In an engineering achievement and a show of faith that the pandemic is ending, Navy Pier’s first hotel opened for business Thursday even though the tourist attraction itself remains closed.
The hotel, called Sable, contains 223 rooms and is a central feature of Navy Pier’s renovation. The pier’s attractions — stores, rides, restaurants — have been closed since last fall because of COVID-19. The Sable, however, is operating with its own rooftop bar and restaurant.
“I’m telling our first guests this may be the only time they’ll have Navy Pier to themselves,” said Robert Habeeb, CEO of Chicago-based Maverick Hotels & Restaurants, developer and operator of the Sable. The hotel uses the Hilton reservation system as part of a brand called the Curio Collection.
Habeeb said about 20 rooms were rented for the first night and he’s looking forward to 50% occupancy this weekend, a rate he said is good for a hotel’s debut even without COVID-19. Online, the hotel listed room rates starting around $204 a night, higher for corner rooms, which have enhanced lake and city views.
Opening during a quiet stretch at the pier allows time to train staff and work out operational kinks before the crowds return, Habeeb said.
“There are positive trends in hotel bookings as the vaccine situation improves. We do expect a very busy summer,” Habeeb said, adding that the staff of 60 should grow to 200.
Spokeswoman Payal Patel said Navy Pier hopes to reopen in late spring and is working with state and local health officials on a firm date.
At roughly 800 feet long, the seven-story hotel is like a 70-story building lying on its side, Habeeb said. The $100 million construction job had to allow for numerous factors on a pier dating from 1916; promoters call it Chicago’s first hotel built “on top” of Lake Michigan.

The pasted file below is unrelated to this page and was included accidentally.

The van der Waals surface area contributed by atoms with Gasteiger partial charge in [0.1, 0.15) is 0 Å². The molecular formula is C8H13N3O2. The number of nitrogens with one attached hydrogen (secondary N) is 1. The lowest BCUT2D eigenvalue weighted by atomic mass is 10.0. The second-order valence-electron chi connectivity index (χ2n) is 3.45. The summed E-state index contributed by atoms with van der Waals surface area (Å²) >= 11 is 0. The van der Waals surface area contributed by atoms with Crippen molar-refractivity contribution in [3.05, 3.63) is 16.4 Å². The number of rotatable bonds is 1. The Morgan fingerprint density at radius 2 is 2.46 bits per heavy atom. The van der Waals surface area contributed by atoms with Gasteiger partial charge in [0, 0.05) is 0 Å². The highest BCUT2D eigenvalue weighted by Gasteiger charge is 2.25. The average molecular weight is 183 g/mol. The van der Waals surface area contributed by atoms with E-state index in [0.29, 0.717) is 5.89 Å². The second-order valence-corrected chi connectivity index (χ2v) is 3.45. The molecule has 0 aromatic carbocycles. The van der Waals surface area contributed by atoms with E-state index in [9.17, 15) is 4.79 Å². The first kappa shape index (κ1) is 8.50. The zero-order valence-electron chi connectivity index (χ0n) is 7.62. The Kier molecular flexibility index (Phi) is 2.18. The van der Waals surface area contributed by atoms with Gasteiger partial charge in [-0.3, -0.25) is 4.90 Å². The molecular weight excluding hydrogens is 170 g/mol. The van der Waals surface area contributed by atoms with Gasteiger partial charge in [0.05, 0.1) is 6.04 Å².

Crews used light-gauge, cold-formed-steel bearing walls and a floor joist system designed to spread the weight on the pier, beneath which 51 micropiles were driven into two feet of bedrock. Executives at James McHugh Construction and Powers & Sons Construction said the micropiles, smaller in diameter than traditional caissons, can support enormous weight.
They also said construction schedules had to account for a species listed as threatened in Illinois — mudpuppies, which are salamanders that live under the pier during the winter. Researchers track mudpuppies to monitor Lake Michigan’s ecosystem.
The design by Chicago-based architectural firm Koo divides the hotel into three sections. Event planners can rent an entire wing for privacy and security.
Construction started in June 2018 and was completed last fall, with the hotel’s opening pushed back a few months because of the pier’s shutdown.
“McHugh has been building at Navy Pier since 2014, so we knew the space constraints, the safety concerns of building near millions of visitors and existing operations, and the engineering gymnastics required to ensure the structural integrity of the historic pier,” said John Sheridan, executive vice president at the construction firm.
The hotel’s name refers to the USS Sable, a Navy training ship that docked at the pier during World War II.